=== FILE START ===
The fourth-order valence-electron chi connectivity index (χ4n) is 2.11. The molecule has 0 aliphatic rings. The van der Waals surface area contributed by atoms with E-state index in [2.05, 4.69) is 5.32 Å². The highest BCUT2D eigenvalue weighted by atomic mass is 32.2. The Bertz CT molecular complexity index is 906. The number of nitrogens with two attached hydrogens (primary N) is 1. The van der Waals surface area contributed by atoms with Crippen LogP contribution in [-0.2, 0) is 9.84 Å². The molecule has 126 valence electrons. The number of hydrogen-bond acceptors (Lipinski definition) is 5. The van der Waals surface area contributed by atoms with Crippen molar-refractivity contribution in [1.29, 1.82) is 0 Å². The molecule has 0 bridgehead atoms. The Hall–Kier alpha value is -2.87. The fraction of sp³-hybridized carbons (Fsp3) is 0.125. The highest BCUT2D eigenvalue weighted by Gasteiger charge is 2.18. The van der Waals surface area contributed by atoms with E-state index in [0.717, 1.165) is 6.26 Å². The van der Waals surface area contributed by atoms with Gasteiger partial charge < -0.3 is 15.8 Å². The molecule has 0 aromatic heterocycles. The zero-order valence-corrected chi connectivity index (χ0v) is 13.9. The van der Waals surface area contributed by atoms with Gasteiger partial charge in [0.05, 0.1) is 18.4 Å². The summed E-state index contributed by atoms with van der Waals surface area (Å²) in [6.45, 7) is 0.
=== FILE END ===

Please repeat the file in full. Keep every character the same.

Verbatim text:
The fourth-order valence-electron chi connectivity index (χ4n) is 2.11. The molecule has 0 aliphatic rings. The van der Waals surface area contributed by atoms with E-state index in [2.05, 4.69) is 5.32 Å². The highest BCUT2D eigenvalue weighted by atomic mass is 32.2. The Bertz CT molecular complexity index is 906. The number of nitrogens with two attached hydrogens (primary N) is 1. The van der Waals surface area contributed by atoms with Crippen LogP contribution in [-0.2, 0) is 9.84 Å². The molecule has 126 valence electrons. The number of hydrogen-bond acceptors (Lipinski definition) is 5. The van der Waals surface area contributed by atoms with Crippen molar-refractivity contribution in [1.29, 1.82) is 0 Å². The molecule has 0 bridgehead atoms. The Hall–Kier alpha value is -2.87. The fraction of sp³-hybridized carbons (Fsp3) is 0.125. The highest BCUT2D eigenvalue weighted by Gasteiger charge is 2.18. The van der Waals surface area contributed by atoms with E-state index in [0.717, 1.165) is 6.26 Å². The van der Waals surface area contributed by atoms with Gasteiger partial charge < -0.3 is 15.8 Å². The molecule has 0 aromatic heterocycles. The zero-order valence-corrected chi connectivity index (χ0v) is 13.9. The van der Waals surface area contributed by atoms with Gasteiger partial charge in [0.05, 0.1) is 18.4 Å². The summed E-state index contributed by atoms with van der Waals surface area (Å²) in [6.45, 7) is 0.